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Epileptic Disorders - Editor's Choice

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September, 2015

When patients with epilepsy or “epilepsy” might need a pacemaker  

Epileptic Disorders September 2015

Ictal asystole mimicking seizure deterioration in temporal lobe epilepsy
Clinical Commentary with video sequence
Baburhan Guldike, Elisabeth Hartl, Jan Rémi, Soheyl Noachtar
Epileptic Disorders 2015; 17 (3): 332-5

Invited Editorial Comment by John B.P. Stephenson
Cruachan, Bowmore, Isle of Islay, Scotland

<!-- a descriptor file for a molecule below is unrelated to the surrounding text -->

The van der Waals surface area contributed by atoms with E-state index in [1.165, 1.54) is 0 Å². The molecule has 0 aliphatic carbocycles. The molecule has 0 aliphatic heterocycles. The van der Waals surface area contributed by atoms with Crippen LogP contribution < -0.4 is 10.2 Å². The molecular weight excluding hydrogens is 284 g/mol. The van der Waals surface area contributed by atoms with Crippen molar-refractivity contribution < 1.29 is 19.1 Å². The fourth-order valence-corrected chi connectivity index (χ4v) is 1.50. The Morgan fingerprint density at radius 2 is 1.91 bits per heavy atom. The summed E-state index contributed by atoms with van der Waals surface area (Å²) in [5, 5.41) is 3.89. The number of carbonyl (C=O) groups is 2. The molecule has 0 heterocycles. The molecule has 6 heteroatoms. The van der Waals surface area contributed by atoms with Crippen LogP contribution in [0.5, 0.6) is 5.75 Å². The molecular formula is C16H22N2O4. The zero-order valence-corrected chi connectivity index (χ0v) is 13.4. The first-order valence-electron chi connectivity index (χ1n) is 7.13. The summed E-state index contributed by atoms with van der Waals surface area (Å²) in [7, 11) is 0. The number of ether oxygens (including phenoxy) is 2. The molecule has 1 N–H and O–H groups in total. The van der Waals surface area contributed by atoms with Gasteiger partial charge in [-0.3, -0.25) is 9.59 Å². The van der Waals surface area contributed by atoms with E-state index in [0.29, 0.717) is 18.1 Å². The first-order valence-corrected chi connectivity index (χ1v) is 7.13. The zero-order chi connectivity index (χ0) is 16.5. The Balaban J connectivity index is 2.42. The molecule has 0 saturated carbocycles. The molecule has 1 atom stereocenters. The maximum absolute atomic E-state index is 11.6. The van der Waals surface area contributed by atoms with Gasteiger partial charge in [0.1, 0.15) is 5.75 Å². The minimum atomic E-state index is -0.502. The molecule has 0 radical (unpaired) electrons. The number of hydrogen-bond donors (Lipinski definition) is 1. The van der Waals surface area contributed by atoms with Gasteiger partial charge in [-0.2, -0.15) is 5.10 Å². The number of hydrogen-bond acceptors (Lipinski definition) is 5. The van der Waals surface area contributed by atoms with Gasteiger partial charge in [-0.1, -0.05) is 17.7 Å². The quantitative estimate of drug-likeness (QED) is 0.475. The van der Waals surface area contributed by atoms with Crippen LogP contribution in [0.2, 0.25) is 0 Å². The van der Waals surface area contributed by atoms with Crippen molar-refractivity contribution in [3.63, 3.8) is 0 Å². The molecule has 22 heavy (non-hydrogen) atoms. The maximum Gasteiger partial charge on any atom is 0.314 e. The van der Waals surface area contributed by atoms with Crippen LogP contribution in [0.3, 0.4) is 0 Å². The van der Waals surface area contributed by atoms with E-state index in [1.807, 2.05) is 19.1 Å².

Epileptic Disord 2015; 17 (3): 209-10

Ictal asystole means cardiac standstill during an epileptic seizure, as in the woman described by Guldiken et al., (2015) in this issue. If the asystole lasts long enough   more than 6 seconds   then a syncope results (Bestawros et al., 2015). This is a situation in which a patient with definite epilepsy might need a cardiac pacemaker, but only after careful thought (Benditt et al., 2015).

Much more common is the scenario in which a patient is treated for “epilepsy” but instead has non-epileptic reflex syncope with or without cardiac asystole (Stephenson, 1990; Petkar et al., 2012).

It seems worthwhile to discuss how one should make one or other diagnosis, how one should treat, and especially whether a cardiac pacemaker might be indicated. Read full commentary

Clinical Commentary (pdf) | Clinical Commentary with Video Sequence


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